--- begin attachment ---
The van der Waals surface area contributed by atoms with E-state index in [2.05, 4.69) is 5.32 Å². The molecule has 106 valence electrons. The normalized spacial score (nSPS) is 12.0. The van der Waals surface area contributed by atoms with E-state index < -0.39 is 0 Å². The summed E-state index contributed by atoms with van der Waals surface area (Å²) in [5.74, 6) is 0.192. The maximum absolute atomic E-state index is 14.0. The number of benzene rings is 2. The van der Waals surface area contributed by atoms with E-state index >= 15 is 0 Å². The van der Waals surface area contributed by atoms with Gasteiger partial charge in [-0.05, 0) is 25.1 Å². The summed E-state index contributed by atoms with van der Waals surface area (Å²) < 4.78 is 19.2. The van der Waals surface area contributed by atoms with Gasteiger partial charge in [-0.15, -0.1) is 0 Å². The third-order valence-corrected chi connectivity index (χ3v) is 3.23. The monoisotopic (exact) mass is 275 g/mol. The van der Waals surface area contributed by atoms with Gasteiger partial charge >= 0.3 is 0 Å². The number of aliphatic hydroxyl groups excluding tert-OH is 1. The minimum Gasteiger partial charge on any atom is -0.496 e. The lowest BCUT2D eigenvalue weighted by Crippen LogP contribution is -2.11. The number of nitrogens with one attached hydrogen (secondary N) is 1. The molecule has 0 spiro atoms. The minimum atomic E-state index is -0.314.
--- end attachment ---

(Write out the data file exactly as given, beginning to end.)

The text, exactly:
The van der Waals surface area contributed by atoms with E-state index in [2.05, 4.69) is 5.32 Å². The molecule has 106 valence electrons. The normalized spacial score (nSPS) is 12.0. The van der Waals surface area contributed by atoms with E-state index < -0.39 is 0 Å². The summed E-state index contributed by atoms with van der Waals surface area (Å²) in [5.74, 6) is 0.192. The maximum absolute atomic E-state index is 14.0. The number of benzene rings is 2. The van der Waals surface area contributed by atoms with E-state index >= 15 is 0 Å². The van der Waals surface area contributed by atoms with Gasteiger partial charge in [-0.05, 0) is 25.1 Å². The summed E-state index contributed by atoms with van der Waals surface area (Å²) < 4.78 is 19.2. The van der Waals surface area contributed by atoms with Gasteiger partial charge in [-0.15, -0.1) is 0 Å². The third-order valence-corrected chi connectivity index (χ3v) is 3.23. The monoisotopic (exact) mass is 275 g/mol. The van der Waals surface area contributed by atoms with Gasteiger partial charge >= 0.3 is 0 Å². The number of aliphatic hydroxyl groups excluding tert-OH is 1. The minimum Gasteiger partial charge on any atom is -0.496 e. The lowest BCUT2D eigenvalue weighted by Crippen LogP contribution is -2.11. The number of nitrogens with one attached hydrogen (secondary N) is 1. The molecule has 0 spiro atoms. The minimum atomic E-state index is -0.314.